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How to Close a Deal at a Business Lunch

By: Jeff Durham - Updated: 2 Sep 2012 | comments*Discuss
Business Lunch Successful Business Lunch

To an outsider a business lunch must seem like a really nice way of spending an hour or so away from the office being wined and dined at the company’s expense, yet that perception is more often than not very wide of the mark. Business lunches are often used to strike deals and many a company has lost a great deal of business as a result of a business lunch gone wrong. Many of them end up with no real decisions being made and sometimes the ‘business’ element ends up not being discussed at all. There are numerous facets to consider if you want to ensure that your business lunch is a success.

The Venue

Apart from the negotiations themselves, your choice of venue is probably the most important factor to consider when you are arranging a business lunch. If it’s too hot, too cold, too noisy, too crowded or too scruffy, you and your lunch guest are not really going to be in a conducive mood to discuss any sort of business which would result in a waste of time and the deal could even be lost. It’s always a good idea to choose a venue that’s close to your guest’s office or location. Don’t make them come to you and don’t choose a place where they have to drive through heavy traffic as they will end up being stressed before they even arrive at lunch. If possible, choose a place you’ve been to before. As you’ll be familiar with the setting, how things are run and small things like where the toilets are, will mean that you’ll be more at ease when your guest arrives. Alternatively, if the lunch has to be held at a place which you are unfamiliar with, try to visit it on another day before the meeting is to take place so you can get familiarised with the set up. Also, try to choose either a restaurant which has a varied menu with at least a couple of vegetarian options. Or, if you know your guest has a penchant for a particular type of food, e.g. Chinese, you might care to opt to choose a venue which will be ideal for his or her palate.

Communication Etiquette

Small talk and pleasantries will always usually precede any business negotiations at a lunch. If you know your client well, this won’t present much of a problem but if you’ve never met them before, it’s useful if you can establish some kind of rapport with them prior to the lunch so that your conversation when you finally meet them can sound free flowing and natural. Having a phone conversation with them first is usually the best way of going about this. You’ll be able to get a general ‘feel’ for the type of personality they’re likely to be which should help you determine if the lunch is likely to be more or less formal. They might also give you an insight into a hobby they have or tell you a bit about their family, depending on how the phone conversations go. It is important, however, that this tends to occur naturally as opposed to you putting them through ’20 questions’ before you’ve met simply so you can find out a bit more about them. If they’re in quite a high prominent position, you might also care to do a bit of research on the internet prior to the lunch.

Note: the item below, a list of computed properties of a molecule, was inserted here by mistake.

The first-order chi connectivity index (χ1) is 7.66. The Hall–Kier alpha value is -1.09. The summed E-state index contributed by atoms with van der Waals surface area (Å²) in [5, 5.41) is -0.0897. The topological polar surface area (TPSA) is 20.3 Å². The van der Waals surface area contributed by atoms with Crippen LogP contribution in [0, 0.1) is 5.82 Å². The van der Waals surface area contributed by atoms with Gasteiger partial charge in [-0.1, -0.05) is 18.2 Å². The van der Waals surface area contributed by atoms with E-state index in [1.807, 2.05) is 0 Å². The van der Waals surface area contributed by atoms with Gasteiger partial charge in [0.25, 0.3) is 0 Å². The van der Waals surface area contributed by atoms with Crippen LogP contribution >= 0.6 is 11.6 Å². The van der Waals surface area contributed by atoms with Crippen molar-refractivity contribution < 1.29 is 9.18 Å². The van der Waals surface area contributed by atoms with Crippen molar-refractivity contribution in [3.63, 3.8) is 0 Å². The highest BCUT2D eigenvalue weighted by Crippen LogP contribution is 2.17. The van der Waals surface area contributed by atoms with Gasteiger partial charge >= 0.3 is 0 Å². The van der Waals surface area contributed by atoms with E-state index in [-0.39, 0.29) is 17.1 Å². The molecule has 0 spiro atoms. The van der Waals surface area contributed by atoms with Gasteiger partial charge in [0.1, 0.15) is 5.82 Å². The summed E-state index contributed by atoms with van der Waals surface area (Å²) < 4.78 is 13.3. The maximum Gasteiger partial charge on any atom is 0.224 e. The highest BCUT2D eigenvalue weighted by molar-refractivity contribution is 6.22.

Companies will often include short biographies of their key members of staff on their website, which will often give you both a personal, as well as a professional, insight into what they’re all about. Even a ‘Google’ search on their name might reveal some information about them. Remember, you’re not a private investigator here but this kind of preparation can be useful in giving you a bit of background as to the kind of person you’ll be dealing with which can often make a huge difference in a business lunch context.

Obviously, the amount of ‘small talk’ will vary in length, depending on how long the lunch is scheduled to last. Also, if they are very high-powered people, e.g. Chairmen, Chief Executives etc., you shouldn’t be expecting them to stay too long so introducing the ‘business’ element to your meeting may have to come sooner rather than later. In fact, proposing a breakfast meeting is becoming more popular, especially with high-powered executives as they can kill two birds with one stone. That is, getting something eaten just before work as opposed to having to make breakfast at home as well as it not interfering with the regular 9 to 5 demands of their work, other staff and clients.

Dining etiquette is also important and this is covered in another article contained on this website but, on the subject itself, you should always go easy on the alcohol, if you even decide to have any at all. Take your cue from when you greet your guest and offer them a drink and if they opt for a non-alcoholic beverage, it’s often better if you do likewise.

All of these tips can be useful and can sway a business deal in your favour. It’s all about doing your preparations both with regard to the business at hand and the arrangements and preparations beforehand, accepting that a meeting is all about give and take and to listen as much as, if not more, than you talk and knowing the right time when small talk should be switched to the business at hand. By following this advice, you’ll stand far more chance of closing a deal at a business lunch.

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